Starting today Alaska’s distilleries can once again—with the blessing of the state and its regulators—serve cocktails in their tasting rooms.
Today is the effective date of Senate Bill 45—a construction contracting bill that picked up a last-minute fix clarifying that, yes, distilleries can mix their spirits into cocktails—bringing an end to one of the Legislature’s more the hangover-inducing battles in recent memory.
The fight pitted upstart distillery industry against the established bar industry in a back-and-forth that ultimately put a larger rewrite of the state’s alcohol laws on ice for the second session in a row.
The new, narrow law specifically allows distilleries to “combine the distillery’s product … with other ingredients, including mixers, liquids, or garnishes, that are not alcoholic beverages.”
While plenty of distilleries have ignored the state’s crackdown on cocktails, some are holding celebrations of the law like the Fairbanks-based Hoarfrost Distilling.
“We at Hoarfrost Distilling want to thank everyone who helped us by making phone calls, writing letters and signing petitions,” wrote Hoarfrost Distilling owner Toivo Luick on Facebook about the event. “Our right to mix cocktails at the distillery was signed into law on 13 July and goes into effect this week.”
Why was this even a thing?
Distilleries were granted the ability to open tasting rooms in 2014 through legislation authored by Rep. Chris Tuck. Several distilleries opened throughout the state, serving cocktails in their tasting rooms at a maximum of two drinks with limited hours, and before long many became popular hangouts (again, albeit during those limited hours).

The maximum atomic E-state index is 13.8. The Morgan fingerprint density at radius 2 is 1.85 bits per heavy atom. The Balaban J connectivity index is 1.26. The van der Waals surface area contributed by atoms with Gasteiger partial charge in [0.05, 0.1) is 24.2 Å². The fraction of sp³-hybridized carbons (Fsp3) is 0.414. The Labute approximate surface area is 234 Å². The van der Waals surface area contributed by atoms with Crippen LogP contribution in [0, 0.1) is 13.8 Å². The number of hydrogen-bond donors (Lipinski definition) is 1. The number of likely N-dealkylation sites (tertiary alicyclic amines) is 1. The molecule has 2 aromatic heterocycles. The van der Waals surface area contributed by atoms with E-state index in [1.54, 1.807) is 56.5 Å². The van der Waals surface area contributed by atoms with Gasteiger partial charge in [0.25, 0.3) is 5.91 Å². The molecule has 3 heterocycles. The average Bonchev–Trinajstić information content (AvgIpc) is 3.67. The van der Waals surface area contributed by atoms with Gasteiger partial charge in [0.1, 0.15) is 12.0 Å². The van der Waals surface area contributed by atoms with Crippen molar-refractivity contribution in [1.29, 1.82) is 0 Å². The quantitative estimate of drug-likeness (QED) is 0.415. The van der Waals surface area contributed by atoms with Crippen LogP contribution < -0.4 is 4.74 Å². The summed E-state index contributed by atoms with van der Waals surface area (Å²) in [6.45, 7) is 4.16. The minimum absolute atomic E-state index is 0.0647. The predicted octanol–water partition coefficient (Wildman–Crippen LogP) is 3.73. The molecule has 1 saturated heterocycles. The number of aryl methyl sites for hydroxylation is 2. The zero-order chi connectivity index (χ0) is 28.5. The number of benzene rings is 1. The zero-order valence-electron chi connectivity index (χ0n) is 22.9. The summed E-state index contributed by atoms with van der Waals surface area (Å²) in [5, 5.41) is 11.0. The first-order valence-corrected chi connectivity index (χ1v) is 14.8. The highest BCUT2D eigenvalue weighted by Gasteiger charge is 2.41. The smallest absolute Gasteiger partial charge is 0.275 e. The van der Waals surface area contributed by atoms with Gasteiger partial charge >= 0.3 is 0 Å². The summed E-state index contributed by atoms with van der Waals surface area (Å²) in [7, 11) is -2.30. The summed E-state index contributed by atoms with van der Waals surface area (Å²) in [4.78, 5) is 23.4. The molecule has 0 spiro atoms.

That popularity came bite distilleries when bar owners and their industry group, CHARR, cried foul to the state’s regulators, arguing that distilleries were acting like exactly bars (again, with drink limits and limited hours). The regulators promptly put the kibosh on the activity (though the final, official ban was tied up thanks to an improperly noticed meeting).
Distilleries were also allowed to make cocktails as long as everything, including the mixers down to the soda water, were made on site.
The fight reached the Legislature this year, as Tuck sought to find a fix for what he said was always intended (there’s a photo from the 2014 bill signing where Tuck’s holding a jar of orange juice).
That fix was eventually set to be included in an larger rewrite of the state’s alcohol laws, which proved to be a near-fatal decision.
CHARR, flexing its muscles, eventually relented on cocktails but pushed for stricter limits on distilleries and, apparently just for fun, breweries that would have cut the maximum serving size dramatically and also required both distilleries and breweries to sell a majority of their product through wholesalers after a few years in business. Breweries said the wholesaler requirements would be a death knell for everyone but the very biggest of Alaska’s breweries.
It was a bridge too far for Sen. Peter Micciche, R-Soldotna, who had been carrying the larger alcohol rewrite and he pulled the plug, calling the changes “unfair and self-serving.” Oh, right, that’s because the legislators behind the changes, Reps. Louise Stutes and Adam Wool, also happened to be involved in the bar industry. Wool owns a bar and Stutes used to own one.
But it was Wool who ultimately came through for the distilleries, offering the amendment that added the cocktail fix to a bill about construction contractors.
Now let’s all go have a drink.